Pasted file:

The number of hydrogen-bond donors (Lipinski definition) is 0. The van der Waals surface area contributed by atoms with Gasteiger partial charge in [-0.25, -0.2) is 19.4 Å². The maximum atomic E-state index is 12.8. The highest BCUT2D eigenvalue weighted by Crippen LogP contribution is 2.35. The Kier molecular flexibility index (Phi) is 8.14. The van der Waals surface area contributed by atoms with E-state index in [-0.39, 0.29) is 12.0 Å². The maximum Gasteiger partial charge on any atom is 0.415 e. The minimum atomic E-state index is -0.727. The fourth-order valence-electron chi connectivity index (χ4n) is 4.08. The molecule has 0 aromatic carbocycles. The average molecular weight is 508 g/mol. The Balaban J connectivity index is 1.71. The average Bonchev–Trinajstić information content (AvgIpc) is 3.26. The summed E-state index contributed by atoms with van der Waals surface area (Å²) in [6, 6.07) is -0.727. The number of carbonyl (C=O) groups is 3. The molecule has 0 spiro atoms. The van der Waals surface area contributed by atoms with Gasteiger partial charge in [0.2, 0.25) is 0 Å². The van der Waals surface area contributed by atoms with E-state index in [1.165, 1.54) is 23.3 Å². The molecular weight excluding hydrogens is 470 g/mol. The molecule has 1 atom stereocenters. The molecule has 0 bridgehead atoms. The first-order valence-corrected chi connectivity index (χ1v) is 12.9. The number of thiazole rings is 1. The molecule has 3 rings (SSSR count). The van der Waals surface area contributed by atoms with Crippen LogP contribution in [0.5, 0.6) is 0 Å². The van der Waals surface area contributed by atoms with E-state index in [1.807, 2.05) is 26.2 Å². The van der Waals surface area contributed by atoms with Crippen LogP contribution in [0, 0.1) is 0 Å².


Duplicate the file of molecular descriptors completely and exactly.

The number of hydrogen-bond donors (Lipinski definition) is 0. The van der Waals surface area contributed by atoms with Gasteiger partial charge in [-0.25, -0.2) is 19.4 Å². The maximum atomic E-state index is 12.8. The highest BCUT2D eigenvalue weighted by Crippen LogP contribution is 2.35. The Kier molecular flexibility index (Phi) is 8.14. The van der Waals surface area contributed by atoms with E-state index in [-0.39, 0.29) is 12.0 Å². The maximum Gasteiger partial charge on any atom is 0.415 e. The minimum atomic E-state index is -0.727. The fourth-order valence-electron chi connectivity index (χ4n) is 4.08. The molecule has 0 aromatic carbocycles. The average molecular weight is 508 g/mol. The Balaban J connectivity index is 1.71. The average Bonchev–Trinajstić information content (AvgIpc) is 3.26. The summed E-state index contributed by atoms with van der Waals surface area (Å²) in [6, 6.07) is -0.727. The number of carbonyl (C=O) groups is 3. The molecule has 0 spiro atoms. The van der Waals surface area contributed by atoms with Gasteiger partial charge in [0.2, 0.25) is 0 Å². The van der Waals surface area contributed by atoms with E-state index in [1.165, 1.54) is 23.3 Å². The molecular weight excluding hydrogens is 470 g/mol. The molecule has 1 atom stereocenters. The molecule has 0 bridgehead atoms. The first-order valence-corrected chi connectivity index (χ1v) is 12.9. The number of thiazole rings is 1. The molecule has 3 rings (SSSR count). The van der Waals surface area contributed by atoms with Crippen LogP contribution in [0.5, 0.6) is 0 Å². The van der Waals surface area contributed by atoms with E-state index in [1.807, 2.05) is 26.2 Å². The van der Waals surface area contributed by atoms with Crippen LogP contribution in [0, 0.1) is 0 Å².